Armstrong’s lawyers have given their response in court filings, but will present further arguments today.

“The government chose not to argue that the war on terror and the second Iraq war distracted it from investigating doping by the United States Postal Service team,” they stated. “Landis asks the court to foist this meritless theory of liability on the government as part of his attempt to force the government to pursue tenuous theories it has chosen to discard.”

Earlier this month Armstrong’s legal team sought to have the Qui Tam case dropped by claiming that investigators leaked information to the media. It was a resurrection of a complaint lodged in July 2011, when they claimed that the alleged leaks showed that there was “an underlying partisanship inherent in government agents,” and accused the New York Times, the Associated Press, the Wall Street Journal, Sports Illustrated and CBS's "60 Minutes" of reporting illegally leaked information.

However the claims didn’t take account of the fact that others may have been behind the leaks; while it is not permitted for federal agents to speak with the media, those who have themselves given evidence are permitted to confirm their submissions if they so wish.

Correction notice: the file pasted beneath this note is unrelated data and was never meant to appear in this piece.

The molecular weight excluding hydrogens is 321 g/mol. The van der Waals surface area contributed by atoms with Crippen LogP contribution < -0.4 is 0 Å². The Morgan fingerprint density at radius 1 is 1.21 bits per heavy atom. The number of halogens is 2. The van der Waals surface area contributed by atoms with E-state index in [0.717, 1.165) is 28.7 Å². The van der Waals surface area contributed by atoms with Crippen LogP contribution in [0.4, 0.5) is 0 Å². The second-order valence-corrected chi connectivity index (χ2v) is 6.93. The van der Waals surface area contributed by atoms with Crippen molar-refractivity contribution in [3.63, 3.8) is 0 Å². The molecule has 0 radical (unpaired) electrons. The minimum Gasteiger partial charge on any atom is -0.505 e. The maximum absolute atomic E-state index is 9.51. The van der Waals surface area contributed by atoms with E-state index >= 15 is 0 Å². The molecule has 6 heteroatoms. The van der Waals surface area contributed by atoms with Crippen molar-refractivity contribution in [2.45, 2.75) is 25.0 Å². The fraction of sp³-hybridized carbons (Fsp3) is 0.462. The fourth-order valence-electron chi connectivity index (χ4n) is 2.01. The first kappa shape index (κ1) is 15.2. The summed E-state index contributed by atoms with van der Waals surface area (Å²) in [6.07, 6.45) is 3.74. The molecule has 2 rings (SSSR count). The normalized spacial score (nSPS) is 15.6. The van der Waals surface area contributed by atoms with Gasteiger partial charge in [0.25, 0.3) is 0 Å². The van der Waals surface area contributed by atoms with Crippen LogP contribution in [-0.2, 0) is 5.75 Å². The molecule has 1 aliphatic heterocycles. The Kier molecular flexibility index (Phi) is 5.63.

Last year Armstrong was handed a lifetime ban and had all of his results since August 1998 stripped; he then admitted long-term doping in a televised confession with Oprah Winfrey screened in January of this year. Yesterday details emerged of further admissions; the Daily Mail reported that Armstrong met with former US Postal Service team soigneur Emma O’Reilly in Forida.

She had been the first witness to speak out about doping on the team, saying that she helped him conceal needle marks on his arm in 1999 and that he had also covered up a positive test with a backdated prescription.

Armstrong has confirmed for the first time that the-then head of the UCI Hein Verbruggen was directly involved in the cover-up.

“The real problem was, the sport was on life support. And Hein [Verbruggen] just said, ‘This is a real problem for me, this is the knockout punch for our sport, the year after Festina, so we've got to come up with something.’ So we backdated the prescription,” he stated.

He also gave the first details admitting that the Italian drug doctor Michele Ferrari was involved in doping the team.

Armstrong had previously denied that Ferrari had been involved in the administration of banned substances.

Earlier this month Verbruggen issued a long statement defending his name and his presidency.

“The UCI has never protected Armstrong. Any decision on Armstrong and any other racer has been taken in accordance with established facts and scientific means available at that time,” he wrote in the statement, which was published by Tuttobici.

“I want to make it clear that I have never acted inappropriately and that my conscience is absolutely clean. With the benefit of hindsight, however, I admit that I could have done some things differently, but I do not accept that my integrity is in doubt, as has happened in recent months.”

Despite that statement, yesterday’s revelation ensures that the question mark over him has become even bigger.